On Friday 18th February 2022, Members of the Pro Elephant Network sent an urgent communication to the following recipients:

The Acting Director of Biodiversity Department of CITES United Arab Emirates, the Minister of Climate Change and the Environment United Arab Emirates, Minister of Environment, Forestry and Tourism Namibia, the Namibian CITES Authority, the Secretary General of CITES, the Legal Officer of the CITES Secretariat, the Chief of the Scientific Unit CITES, the Chair of the CITES Standing Committee, Chair of the CITES Animals Committee, EAZA Director for Conservation and Population Management, EAZA Deputy Executive Director, EAZA African elephant Coordinator, EAZA Elephant TAG Chair, EAZA Assistant Coordinator, the IUCN Elephant Specialist Group, Co-Chair of the African Elephant Coalition and the Kenya Wildlife Service




In October 2021, 22 wild elephants were captured and transported to a holding facility in Gobabis, the regional capital of the Omaheke Region of eastern Namibia. The holding facility is located on the premises of a trophy hunting safari business called GoHunt Namibia Safaris, the business is owned by Mr Gerrie Odendaal.

The wild elephants are being held captive in preparation for export to zoos in the United Arab Emirates, possibly to the Al Ain Zoo, member of the European Association of Zoos and Aquaria (EAZA) and the Sharjah Desert Park. According to reports this deal was organised by a South African wildlife trader/broker and a large amount of money has already changed hands in this clearly commercial transaction. Additional information, received by some of the PREN Members, claims that several charter companies have allegedly refused to ship the elephants to their destination.

A legal opinion was obtained by the EMS Foundation, a member of the Pro Elephant Network, in 2021. The legal opinion stated that it would not be lawful for the Namibian CITES Management Authority to issue an export permit under either Appendix I or Appendix II of CITES, nor for a country outside of the range states for Loxodonta Africana to issue an import permit, particularly because Appendix II does not apply to the export and the available evidence indicates that exporting the Namibian wild-caught elephants elephants to an ex-situ programme cannot meet the requirements of Article III for trade in Appendix I species, particularly the non-detriment criterion.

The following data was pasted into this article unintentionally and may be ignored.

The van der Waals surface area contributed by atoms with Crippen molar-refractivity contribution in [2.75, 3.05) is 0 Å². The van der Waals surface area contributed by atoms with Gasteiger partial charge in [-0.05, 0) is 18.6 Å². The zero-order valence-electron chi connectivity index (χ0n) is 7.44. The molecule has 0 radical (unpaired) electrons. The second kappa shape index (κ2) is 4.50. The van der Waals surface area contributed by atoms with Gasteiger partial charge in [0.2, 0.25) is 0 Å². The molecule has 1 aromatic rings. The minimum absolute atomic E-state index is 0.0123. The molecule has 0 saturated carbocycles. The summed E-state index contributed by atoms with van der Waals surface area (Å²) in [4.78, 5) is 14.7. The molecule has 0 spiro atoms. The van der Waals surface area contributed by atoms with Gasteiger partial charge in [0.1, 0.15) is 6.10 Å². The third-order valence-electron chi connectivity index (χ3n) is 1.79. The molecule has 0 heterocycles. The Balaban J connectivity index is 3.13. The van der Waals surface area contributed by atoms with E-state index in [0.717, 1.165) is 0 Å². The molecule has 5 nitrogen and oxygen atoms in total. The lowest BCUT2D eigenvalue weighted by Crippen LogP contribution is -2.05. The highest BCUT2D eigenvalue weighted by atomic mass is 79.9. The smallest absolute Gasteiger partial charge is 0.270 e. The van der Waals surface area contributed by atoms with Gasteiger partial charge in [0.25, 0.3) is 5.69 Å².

The removal of wild African elephants for captive use is not supported by the African elephant Specialist Group of the IUCN Species Survival Commission (IUCN/SSN AfESG). In an official statement they clarified, “Believing there to be no direct benefit for in-situ conservation of African elephants, the African elephant Specialist Group of the IUCN Species Survival Commission does not endorse the removal of African elephants from the wild for any captive use.”

In addition, the Namibian Ministry of Environment, Forestry and Tourism confirmed in public statement issued on the 15th of February 2022, that the elephants were captured in the Kunene region of Namibia. For the record, we are relying upon our sources who have always indicated that the captured elephants are from threatened desert adapted populations.

In a letter, dated 31st of January 2022, to PREN from the EAZA Executive Office, the EAZA Ex-situ Programme for African elephant (EEP), they stated that the EAZA Ex-situ Programme (EEP) for African elephants has no intention, nor need, to import African elephants from the wild. They also stated that EAZA “is not principally against legal and sustainable importation of animals from the wild to accredited zoos in exceptional circumstances, and when in support of population management and species conservation needs. The EAZA Elephant Taxon Advisory Group (TAG) and the two EEPs have taken the position that such circumstances do not apply at present and thus do not support the importation of elephants from the wild into the EAZA population. EAZA Members are bound to abide by this position of the EEP and TAG.”

Since December 2020 the Members of PREN have attempted to engage with the Namibian authorities regarding the capture and sale of wild elephants in Namibia. More specifically PREN members requested information on the Non-Detriment Finding and data on the population and conditions of the capture. Unfortunately, all communications from PREN, including those sent in August, September and October 2021 were ignored and no action was taken to stop the capture of wild elephants in Namibia.

Access to information and the right to know is the fundamental cornerstone of democracy, transparency and accountability. This is squarely a matter of public interest.

On the 12th February 2022, Namibian investigative journalist John Grobler, was apparently arrested for allegedly flying a drone over the aforementioned far, his request for access having been denied. Grobler was apparently charged with trespassing on private property under Ordinance 3 of 1962. The 1962 ordinance clearly refers to a person physically trespassing and could not possibly refer to the use of modern drone. The Pro Elephant Network joins protests from many national and international institutions which firmly condemned the Ministry of Environment, Forestry and Tourism (MEFT) for this action and AMPOL for the charges with with no evidence and the confiscation of the journalist’s material.